How can the economy be back on track when 95 percent of the economic gains since the recovery began in 2009 have gone to the richest 1 percent?
The underlying issue is a moral one: What do we owe one another as members of the same society?
Conservatives answer that question by saying it's a matter of personal choice -- of charitable works, philanthropy, and individual acts of kindness joined in "a thousand points of light."
But that leaves out what we could and should seek to accomplish together as a society. It neglects the organization of our economy, and its social consequences. It minimizes the potential role of democracy in determining the rules of the game, as well as the corruption of democracy by big money. It overlooks our strivings for social justice.
In short, it ducks the meaning of a decent society.
Last month Pope Francis wondered aloud whether "trickle-down theories, which assume that economic growth, encouraged by a free market, will inevitably succeed in bringing about greater justice and inclusiveness," Rush Limbaugh accused the pope of being a Marxist for merely raising the issue.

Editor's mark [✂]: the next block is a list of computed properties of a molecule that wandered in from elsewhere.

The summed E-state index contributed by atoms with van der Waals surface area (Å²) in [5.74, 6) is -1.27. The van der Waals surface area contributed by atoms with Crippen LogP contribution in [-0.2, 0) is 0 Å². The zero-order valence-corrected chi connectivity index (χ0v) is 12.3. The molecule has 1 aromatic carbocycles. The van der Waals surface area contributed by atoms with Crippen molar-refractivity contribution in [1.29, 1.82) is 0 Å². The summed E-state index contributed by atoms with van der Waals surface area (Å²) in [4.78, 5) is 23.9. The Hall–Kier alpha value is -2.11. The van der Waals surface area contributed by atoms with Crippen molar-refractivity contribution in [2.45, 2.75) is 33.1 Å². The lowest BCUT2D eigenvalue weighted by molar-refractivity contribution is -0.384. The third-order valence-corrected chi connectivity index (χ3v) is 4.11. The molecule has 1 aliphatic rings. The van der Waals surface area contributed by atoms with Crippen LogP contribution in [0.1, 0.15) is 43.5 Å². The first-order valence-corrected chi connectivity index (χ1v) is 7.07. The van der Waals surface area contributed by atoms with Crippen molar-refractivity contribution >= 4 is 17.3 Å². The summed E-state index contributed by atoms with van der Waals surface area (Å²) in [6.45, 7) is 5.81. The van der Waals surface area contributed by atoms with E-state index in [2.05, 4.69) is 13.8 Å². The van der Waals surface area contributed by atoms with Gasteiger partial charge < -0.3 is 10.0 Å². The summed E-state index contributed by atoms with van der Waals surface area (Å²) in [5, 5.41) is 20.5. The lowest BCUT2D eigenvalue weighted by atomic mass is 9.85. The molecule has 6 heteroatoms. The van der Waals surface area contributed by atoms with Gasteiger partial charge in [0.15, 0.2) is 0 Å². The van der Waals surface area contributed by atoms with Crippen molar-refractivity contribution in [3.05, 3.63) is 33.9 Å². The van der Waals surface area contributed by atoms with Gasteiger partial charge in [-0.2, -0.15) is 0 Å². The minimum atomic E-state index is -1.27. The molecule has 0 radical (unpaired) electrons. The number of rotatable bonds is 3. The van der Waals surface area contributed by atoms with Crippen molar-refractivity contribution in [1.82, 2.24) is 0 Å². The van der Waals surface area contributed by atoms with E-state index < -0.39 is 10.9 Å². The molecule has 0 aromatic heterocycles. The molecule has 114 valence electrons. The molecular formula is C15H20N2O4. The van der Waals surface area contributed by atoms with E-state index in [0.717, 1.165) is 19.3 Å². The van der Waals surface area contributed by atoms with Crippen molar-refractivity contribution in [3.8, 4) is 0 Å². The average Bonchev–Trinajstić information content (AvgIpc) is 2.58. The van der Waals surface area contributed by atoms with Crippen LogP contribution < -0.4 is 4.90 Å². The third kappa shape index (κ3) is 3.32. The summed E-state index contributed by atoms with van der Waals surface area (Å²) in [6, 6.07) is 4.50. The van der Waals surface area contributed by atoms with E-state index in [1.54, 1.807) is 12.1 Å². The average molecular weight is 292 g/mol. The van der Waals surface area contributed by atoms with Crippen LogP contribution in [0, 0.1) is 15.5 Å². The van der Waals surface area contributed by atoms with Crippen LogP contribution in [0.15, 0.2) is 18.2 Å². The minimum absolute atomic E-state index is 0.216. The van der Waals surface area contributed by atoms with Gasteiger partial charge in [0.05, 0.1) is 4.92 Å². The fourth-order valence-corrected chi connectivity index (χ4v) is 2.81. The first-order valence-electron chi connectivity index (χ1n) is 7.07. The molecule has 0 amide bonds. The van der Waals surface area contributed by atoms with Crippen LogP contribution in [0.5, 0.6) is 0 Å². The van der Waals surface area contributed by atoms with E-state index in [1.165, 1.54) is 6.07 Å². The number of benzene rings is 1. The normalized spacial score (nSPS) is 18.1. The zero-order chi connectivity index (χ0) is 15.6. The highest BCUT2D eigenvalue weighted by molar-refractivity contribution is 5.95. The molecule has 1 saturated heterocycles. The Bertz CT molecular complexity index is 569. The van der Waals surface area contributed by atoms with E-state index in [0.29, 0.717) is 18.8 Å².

But the question of how to bring about greater justice and inclusiveness is as American as apple pie. It has animated our efforts for more than a century -- during the Progressive Era, the New Deal, the Great Society, and beyond -- to make capitalism work for the betterment of all rather merely than the enrichment of a few.
The supply-side, trickle-down, market-fundamentalist views that took root in America in the early 1980s got us fundamentally off track.
To get back to the kind of shared prosperity and upward mobility we once considered normal will require another era of fundamental reform, of both our economy and our democracy.
ROBERT B. REICH, Chancellor's Professor of Public Policy at the University of California at Berkeley, was Secretary of Labor in the Clinton administration. Time Magazine named him one of the ten most effective cabinet secretaries of the last century. He has written thirteen books, including the best sellers "Aftershock" and "The Work of Nations." His film, "Inequality for All," will be out in September. He is also a founding editor of the American Prospect magazine and chairman of Common Cause. Watch the trailer for his new film, Inequality for All:
"Last month Pope Francis asked whether “trickle-down theories, which assume that economic growth, encouraged by a free market, will inevitably succeed in bringing about greater justice and inclusiveness…”.